“Ok so how about the training. Can I use my usual body-part machine-training split-routine but cram it into 3 days?”
Glycogen super-compensation can only occur in the muscles trained, so the most optimal thing to do is to train the whole body in a single workout, or as much of it as possible given our recovery capacity. Given that we want to keep volume low this makes the use of compound barbell movements, dips and chin-ups perfectly suited to this. While the Squat, Deadlift and Press might have the superficial look of being leg, back and shoulder exercises, they train the whole body. Don’t make the common mistake that because you can’t conceptualize the other muscles working that they aren’t. This is the reason people spend hours doing crunches when all they actually need to do is squat.
“So in order to maximize “b” and “c” the suggestion is consume no carbs on the rest-day and train fasted?”
Partially correct yes, though it doesn’t have to be as extreme as consuming zero carbs on the rest-day, keeping carbs low can be beneficial for further reasons that I’ll come to in point ‘iii’.
Though it’s an understudied area it seems that fasted training can have a whole bunch of benefits. If your English is up to it I’d highly recommend that you read the article, “Fasted Training for Superior Insulin Sensitivity and Nutrient Partitioning” by Martin. I hope to have a Japanese version of it done for you in the coming months.
In practical terms whether you train fasted or not will depend on your schedule. As most gyms in Japan aren’t open in the early morning this kills the opportunity for the person with a “typical” work schedule, but don’t worry about this. Scott trained fasted for the first half of his cut, and then when his work schedule changed he switched to having a meal before his workout. He still consumed the larger part of his daily calories post-workout (~60%) and it still clearly worked well. This might have something to do with the benefits associated with late night eating, which I will cover in point ‘iv’.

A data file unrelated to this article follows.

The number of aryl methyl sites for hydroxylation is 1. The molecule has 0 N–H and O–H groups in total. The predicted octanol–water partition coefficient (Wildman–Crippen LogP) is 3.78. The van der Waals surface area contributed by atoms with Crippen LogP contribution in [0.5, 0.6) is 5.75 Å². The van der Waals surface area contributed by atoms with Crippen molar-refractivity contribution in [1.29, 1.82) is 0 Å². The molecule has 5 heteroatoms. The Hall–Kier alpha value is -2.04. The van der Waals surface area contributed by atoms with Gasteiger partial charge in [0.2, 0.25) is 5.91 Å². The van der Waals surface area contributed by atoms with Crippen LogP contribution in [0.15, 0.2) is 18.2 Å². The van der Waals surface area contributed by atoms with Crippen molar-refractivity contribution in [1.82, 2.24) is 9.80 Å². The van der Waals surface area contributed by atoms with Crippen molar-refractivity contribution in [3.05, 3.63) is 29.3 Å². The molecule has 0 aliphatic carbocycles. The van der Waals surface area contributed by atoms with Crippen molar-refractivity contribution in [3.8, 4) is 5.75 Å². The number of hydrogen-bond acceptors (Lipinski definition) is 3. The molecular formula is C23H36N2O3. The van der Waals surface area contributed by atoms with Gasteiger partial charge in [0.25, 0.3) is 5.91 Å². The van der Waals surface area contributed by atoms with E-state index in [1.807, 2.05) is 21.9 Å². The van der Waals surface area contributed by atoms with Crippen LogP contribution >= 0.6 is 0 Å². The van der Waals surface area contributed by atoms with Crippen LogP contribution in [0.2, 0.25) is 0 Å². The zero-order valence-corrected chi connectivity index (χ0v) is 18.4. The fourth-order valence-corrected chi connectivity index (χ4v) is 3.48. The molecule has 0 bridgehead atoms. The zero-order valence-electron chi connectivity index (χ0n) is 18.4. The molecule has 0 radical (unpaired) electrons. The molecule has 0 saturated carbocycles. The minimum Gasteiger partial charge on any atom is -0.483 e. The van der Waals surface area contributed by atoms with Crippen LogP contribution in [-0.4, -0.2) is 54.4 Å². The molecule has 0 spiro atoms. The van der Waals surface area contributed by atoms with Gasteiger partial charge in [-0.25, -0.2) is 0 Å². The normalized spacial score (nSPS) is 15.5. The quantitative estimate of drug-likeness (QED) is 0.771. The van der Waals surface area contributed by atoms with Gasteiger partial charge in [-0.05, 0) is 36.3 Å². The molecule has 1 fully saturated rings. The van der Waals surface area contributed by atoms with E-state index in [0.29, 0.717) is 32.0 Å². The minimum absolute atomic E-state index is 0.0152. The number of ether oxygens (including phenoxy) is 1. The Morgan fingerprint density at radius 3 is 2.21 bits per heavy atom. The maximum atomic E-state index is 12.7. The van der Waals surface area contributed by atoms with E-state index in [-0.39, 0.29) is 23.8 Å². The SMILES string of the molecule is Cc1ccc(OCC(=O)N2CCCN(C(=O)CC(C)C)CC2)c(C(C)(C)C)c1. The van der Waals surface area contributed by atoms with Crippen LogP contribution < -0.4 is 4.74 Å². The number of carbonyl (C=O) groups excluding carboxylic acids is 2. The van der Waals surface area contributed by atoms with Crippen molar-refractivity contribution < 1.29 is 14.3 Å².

Is the Leangains system enough to produce glycogen super-compensation or am I guilty of just talking too much theory here? Not sure. Recent discussion on a Reddit forum would suggest not. Does it have to be total depletion for there to be any super-compensatory effects though? Or does partial depletion give partial super-compensatory effects? -One to ask the experts.
Further reading: “Fasted Training Boosts Endurance and Muscle Glycogen” – Martin Berkhan. “Calorie Partitioning” – Lyle McDonald
iii) Fasting in the mornings stimulates more fat-burning throughout the day.
One of the most thrilling afternoons of my (clearly) very sad life lately was spent reading a book by Lyle McDonald called “The Stubborn Fat Solution”. It took Lyle a throughly riveting 93 pages to explain, so forgive me if my 3 sentence explanation is lacking.
- For fat to be burned it needs to be released from the cell into the blood stream. Insulin puts the freeze on fat burning stopping this, so to avoid this a good way to keep insulin low and increase our fat burning window each day is by skipping breakfast in the morning.
- During fasting catecholamine release (adrenaline and noradrenaline) is high, which stimulates further fat breakdown.
- Blood flow then needs to be sufficient to carry fat from the cells to be burned around the body. This is improved during fasting.
- Finally the fat will float around in the bloodstream until it is taken up and used as energy by the tissues in the body.